Title: Extended Drawing
Other Titles: Looking For the In-Between
Authors: Schaeverbeke, Robin
Issue Date: 18-Aug-2016
Abstract: Traditional drawing pedagogy no longer matches contemporary architectural design practice – where drawing is appropriated in a myriad of ways – and the new generation of instructors and ‘digitally native’ learners. From this observation, the PhD project started to inquire a novel teaching and learning environment that allows progressing in a craft subject to change. To this end, I iteratively designed and implemented two workshops within the curricular confines of an architecture school, and inquired possible extensions of architectural drawing by transgressing its disciplinary boundaries in a personal learning experience in printmaking. In both cases I drew on the conceptual understanding and practice of (non-idiomatic) improvisation as a way of doing something that is intensified over time through reflection, affirmation, concentration, practice and performance. This resulted in three manuals and a series of ‘Extended Drawings’, which provide an account of the different steps that played on each and every action, and the degrees to which they can be recombined and transformed. Together, they demonstrate the value of extension as a method to progress in transformative fields of practice.
Table of Contents: Act 0: introduction
i acknowledgements
vii abstract
1 introduction
13 overview

Act I: Dear F.A.M.

3 1. All Stagnation is Baleful (a brief historic introduction)
9 2. Dear F.A.M./ Cher F.A.M.
12 A Rapidly Changing Practice
12 (i) The introduction and proliferation of computer technology as a tool to and for design
16 (ii) Digital photography and digital image editing
19 (iii) New media
22 (iv) Digital printing and publishing

23 A New Teaching Context
24 (i) A new generation of teachers and learners
27 (ii) A new ground for the drawing courses
28 (iii) A research-based teaching environment


Act II: Framework

5 PART I: The Concept of Extended Drawing

9 PART 2: Architectural Drawing
9 2.1. Drawing, Design, Architecture
14 2.2. Functions of Architectural Drawing
15 2.2.1 Recording
16 2.2.2 Exploration
18 2.2.3 Communication
20 2.2.4 Expression
21 2.3 Towards a Set of Objectives for the Architectural Drawing Courses
22 2.3.1 Drawing, Creativity and Design
23 2.3.2 Searching for the ‘in-between’
26 2.3.3. Inquiring Other Ways of Seeing to Re-evaluate Vantage Point Perspective
29 2.3.4 Visual Literacy
32 2.4 Conclusion

35 PART 3: Towards an Improvised Learning Structure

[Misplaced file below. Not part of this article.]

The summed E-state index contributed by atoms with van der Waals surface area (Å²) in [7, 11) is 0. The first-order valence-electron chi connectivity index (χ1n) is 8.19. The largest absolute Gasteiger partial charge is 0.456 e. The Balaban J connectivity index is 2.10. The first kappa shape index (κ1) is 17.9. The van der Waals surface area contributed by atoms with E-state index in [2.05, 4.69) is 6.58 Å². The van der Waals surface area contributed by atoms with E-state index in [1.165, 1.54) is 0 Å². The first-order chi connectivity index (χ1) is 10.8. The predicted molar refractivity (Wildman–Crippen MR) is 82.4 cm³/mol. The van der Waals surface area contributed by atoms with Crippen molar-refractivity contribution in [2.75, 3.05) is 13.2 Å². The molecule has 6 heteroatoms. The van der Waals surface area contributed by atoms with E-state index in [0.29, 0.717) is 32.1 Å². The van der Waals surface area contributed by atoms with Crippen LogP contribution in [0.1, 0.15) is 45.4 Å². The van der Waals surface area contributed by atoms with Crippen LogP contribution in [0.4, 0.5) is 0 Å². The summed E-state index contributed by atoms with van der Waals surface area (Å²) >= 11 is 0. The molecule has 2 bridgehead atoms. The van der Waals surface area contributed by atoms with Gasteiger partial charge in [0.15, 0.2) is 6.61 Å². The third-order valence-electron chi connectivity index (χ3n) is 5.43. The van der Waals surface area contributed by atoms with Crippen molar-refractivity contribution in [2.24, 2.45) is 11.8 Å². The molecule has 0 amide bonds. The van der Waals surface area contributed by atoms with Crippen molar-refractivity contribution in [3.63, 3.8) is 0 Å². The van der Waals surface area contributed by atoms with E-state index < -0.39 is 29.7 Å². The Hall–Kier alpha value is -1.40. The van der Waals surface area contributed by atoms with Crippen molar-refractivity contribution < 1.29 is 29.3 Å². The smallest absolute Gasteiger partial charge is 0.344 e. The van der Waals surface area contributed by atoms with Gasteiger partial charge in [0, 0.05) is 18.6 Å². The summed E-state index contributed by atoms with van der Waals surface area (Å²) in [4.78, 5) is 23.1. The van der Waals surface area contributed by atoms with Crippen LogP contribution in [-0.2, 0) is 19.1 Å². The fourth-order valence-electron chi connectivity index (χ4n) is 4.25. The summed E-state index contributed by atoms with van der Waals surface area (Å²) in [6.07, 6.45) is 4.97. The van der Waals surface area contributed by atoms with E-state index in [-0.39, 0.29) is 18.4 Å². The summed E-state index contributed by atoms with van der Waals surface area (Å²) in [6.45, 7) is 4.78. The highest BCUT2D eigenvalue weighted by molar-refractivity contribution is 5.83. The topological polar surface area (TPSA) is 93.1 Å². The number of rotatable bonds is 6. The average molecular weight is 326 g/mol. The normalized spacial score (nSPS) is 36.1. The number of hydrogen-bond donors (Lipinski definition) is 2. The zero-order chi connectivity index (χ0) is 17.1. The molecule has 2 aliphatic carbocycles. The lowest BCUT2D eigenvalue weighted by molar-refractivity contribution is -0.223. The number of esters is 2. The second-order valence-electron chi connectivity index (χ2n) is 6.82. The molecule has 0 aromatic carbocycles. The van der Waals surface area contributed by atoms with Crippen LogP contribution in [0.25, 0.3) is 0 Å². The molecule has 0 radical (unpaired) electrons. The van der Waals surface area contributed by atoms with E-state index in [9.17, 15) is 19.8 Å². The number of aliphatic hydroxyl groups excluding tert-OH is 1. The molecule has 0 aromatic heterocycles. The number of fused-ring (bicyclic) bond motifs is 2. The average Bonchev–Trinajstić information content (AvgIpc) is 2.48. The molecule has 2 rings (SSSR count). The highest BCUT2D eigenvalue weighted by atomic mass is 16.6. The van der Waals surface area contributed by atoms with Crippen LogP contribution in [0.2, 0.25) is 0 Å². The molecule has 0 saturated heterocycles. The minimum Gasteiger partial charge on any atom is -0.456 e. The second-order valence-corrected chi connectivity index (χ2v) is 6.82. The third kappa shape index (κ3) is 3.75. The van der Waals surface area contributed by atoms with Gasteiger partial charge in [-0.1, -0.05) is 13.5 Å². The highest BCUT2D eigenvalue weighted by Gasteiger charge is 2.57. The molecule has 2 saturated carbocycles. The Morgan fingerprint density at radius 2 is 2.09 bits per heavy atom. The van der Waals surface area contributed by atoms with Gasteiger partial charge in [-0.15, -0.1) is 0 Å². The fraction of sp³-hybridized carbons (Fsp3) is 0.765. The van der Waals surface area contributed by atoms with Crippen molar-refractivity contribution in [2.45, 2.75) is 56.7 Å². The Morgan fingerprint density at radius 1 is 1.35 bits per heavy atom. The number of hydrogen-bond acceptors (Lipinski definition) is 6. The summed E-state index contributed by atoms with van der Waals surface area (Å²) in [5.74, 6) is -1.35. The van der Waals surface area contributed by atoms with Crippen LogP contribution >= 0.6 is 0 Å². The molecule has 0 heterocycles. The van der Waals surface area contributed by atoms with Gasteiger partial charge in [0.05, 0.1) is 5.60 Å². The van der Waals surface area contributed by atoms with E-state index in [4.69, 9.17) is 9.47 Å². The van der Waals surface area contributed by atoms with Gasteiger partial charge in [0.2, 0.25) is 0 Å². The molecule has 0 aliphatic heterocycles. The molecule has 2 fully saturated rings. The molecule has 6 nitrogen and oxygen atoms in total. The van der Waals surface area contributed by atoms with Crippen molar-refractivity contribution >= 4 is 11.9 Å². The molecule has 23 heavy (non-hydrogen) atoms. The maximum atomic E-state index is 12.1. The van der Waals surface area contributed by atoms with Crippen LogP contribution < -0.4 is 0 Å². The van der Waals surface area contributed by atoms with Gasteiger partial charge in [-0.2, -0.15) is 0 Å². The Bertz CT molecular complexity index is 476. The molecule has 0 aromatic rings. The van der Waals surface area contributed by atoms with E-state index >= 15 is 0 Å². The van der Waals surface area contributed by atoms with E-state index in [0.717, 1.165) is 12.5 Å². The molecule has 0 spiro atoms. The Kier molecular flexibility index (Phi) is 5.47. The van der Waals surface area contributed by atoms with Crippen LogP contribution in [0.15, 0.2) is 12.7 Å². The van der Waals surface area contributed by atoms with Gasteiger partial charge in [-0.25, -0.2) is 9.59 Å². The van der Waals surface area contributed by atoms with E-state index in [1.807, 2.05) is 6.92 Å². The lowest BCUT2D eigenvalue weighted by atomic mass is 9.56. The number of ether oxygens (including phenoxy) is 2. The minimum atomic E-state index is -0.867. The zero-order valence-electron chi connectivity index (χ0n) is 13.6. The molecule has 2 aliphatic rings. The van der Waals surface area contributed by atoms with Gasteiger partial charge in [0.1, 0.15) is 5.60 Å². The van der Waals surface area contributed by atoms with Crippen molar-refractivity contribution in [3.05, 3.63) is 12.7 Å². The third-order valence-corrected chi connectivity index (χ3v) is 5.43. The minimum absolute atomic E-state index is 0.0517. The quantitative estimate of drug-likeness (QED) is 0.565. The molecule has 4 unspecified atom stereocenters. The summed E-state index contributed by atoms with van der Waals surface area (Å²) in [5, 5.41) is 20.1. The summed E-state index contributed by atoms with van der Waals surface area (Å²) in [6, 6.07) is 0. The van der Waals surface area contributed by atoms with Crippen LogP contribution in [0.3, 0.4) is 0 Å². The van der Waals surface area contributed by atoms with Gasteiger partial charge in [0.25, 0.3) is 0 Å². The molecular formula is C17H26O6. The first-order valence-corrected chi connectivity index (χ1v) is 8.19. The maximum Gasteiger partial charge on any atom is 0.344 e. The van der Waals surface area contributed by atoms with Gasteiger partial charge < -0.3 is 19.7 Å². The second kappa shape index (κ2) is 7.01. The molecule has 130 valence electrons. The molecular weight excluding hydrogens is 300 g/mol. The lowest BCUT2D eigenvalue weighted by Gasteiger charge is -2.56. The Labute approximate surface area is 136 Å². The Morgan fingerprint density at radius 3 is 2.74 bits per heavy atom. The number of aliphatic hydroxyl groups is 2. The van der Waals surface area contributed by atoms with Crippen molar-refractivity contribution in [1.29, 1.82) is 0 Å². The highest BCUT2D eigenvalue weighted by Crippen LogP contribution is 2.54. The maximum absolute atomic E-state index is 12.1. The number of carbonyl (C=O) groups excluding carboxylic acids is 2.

37 3.1 Improvisation and Learning
39 3.2 Towards a Concept of Improvisation
44 3.3 Improvisation, Experiential Learning and Acquisition
48 3.4 Games within Design

55 Part 4: How Does it Work
56 4.1 Structuring the Workshops
57 4.2. MWMWI
62 4.3. MWMWII
66 4.4. MWMWIII
68 4.5. How To Read the Manuals



3 PART I: Drawing Lines
6 1.1 Point & Line
7 1.2 Drawing Rudiments
8 1.3 Proportion
10 1.4 “So’Lewitt”; Sol Lewitt’s Legacy

12 PART 2: Solid Modelling
14 2.1. Creating the Solid Model
16 2.2. Drawing the Model
16 2.2.1 Orthographic Drawing
22 2.2.2 Digital Drawing
22 2.2.3 Plotting the Plan

26 PART 3: Parallel Perspctives
30 3.1 Oblique Drawings
30 3.2 Plan Oblique
30 3.3 Isometric Perspective
30 3.4 Up Views

34 PART 4: 3D ModellingI

38 INTERLUDE: Collaging a First Presentation
42 Toning and Texture Studies
44 Physical Toning
44 Digital Hatches
44 Collaged Tones

50 Part 5: Perspective Drawing I
52 5.1 One Point Perspective Introduction
54 5.2 Foreshortening
58 5.3 √2 Perspective
60 5.4 Point of View in Realtion to Foreshortening and Visual Effects
61 5.5 One Point, using the relative position of the observer (OC)
63 5.6 One Point 30º Method
64 5.7 Promenade Architecturale

70 PART 6: Folding the Model
72 6.1 Folding the Model (Physical Drawing)
76 6.2 Folding the Model (Digital Drawing)
80 6.3 Calculating Stairs
82 6.4 Building a New Model

86 PART 7: Perspective Drawing II
88 7.1. Two Point Variations
88 7.1.1 Analytical Observation
91 7.1.2 Points of Attention
94 7.1.3 Two Point Aerial
96 7.1.4 Two Point Eye-Level
98 7.1.5 Two Point Up Close
100 7.1.6 Two Point Interior
110 7.2. Three Point Principle

114 PART 8: 3D ModellingII

120 PART 9: Analysing Finalising
122 9.1 Analysing
122 9.2 Finalising
122 9.3 Expressive Excursions
123 9.4 Communicating

125 Part 10: Images - Examples



5 PART 1: Exploring Space/ Sensing Space
8 1.1 Drawing While Moving
8 1.2 Spatial Awareness
11 1.3 Visualising Sound
12 1.4 Thinking Inside the Box

15 PART 2: Mapping the Stone
17 2.1 Describing the Stone
17 2.2 Drawing Blind
17 2.3 Scaling the Stone
17 2.4 Wrapping the Stone
19 2.5 Concealing the Stone
19 2.6 Gesture/ Continuous Line
19 2.7 Inside the Stone
20 2.8 Assessing the work
20 2.9 Mapping the Stone

23 INTERLUDE 1: Telling a (Graphical) Story

31 PART 3: Introducing the Mountainscape
32 3.1 Topography
33 3.2 Introductory Observation: Crumbled Paper
34 3.3 Digital Modelling
34 3.3.1 Modelling the Landscape
36 3.3.2 Slicing the Mountainscape
36 3.3.3 Building a Physical model

39 INTERLUDE 2: To the Forest, Analysing Trees

43 PART 4: Mapping the Mountainscape
44 4.1 Digital Mapping Techniques
44 4.2 Drawn Topography Map
44 4.3 Shading
44 4.4 Crowding the Mountainscape
47 4.4.1 The River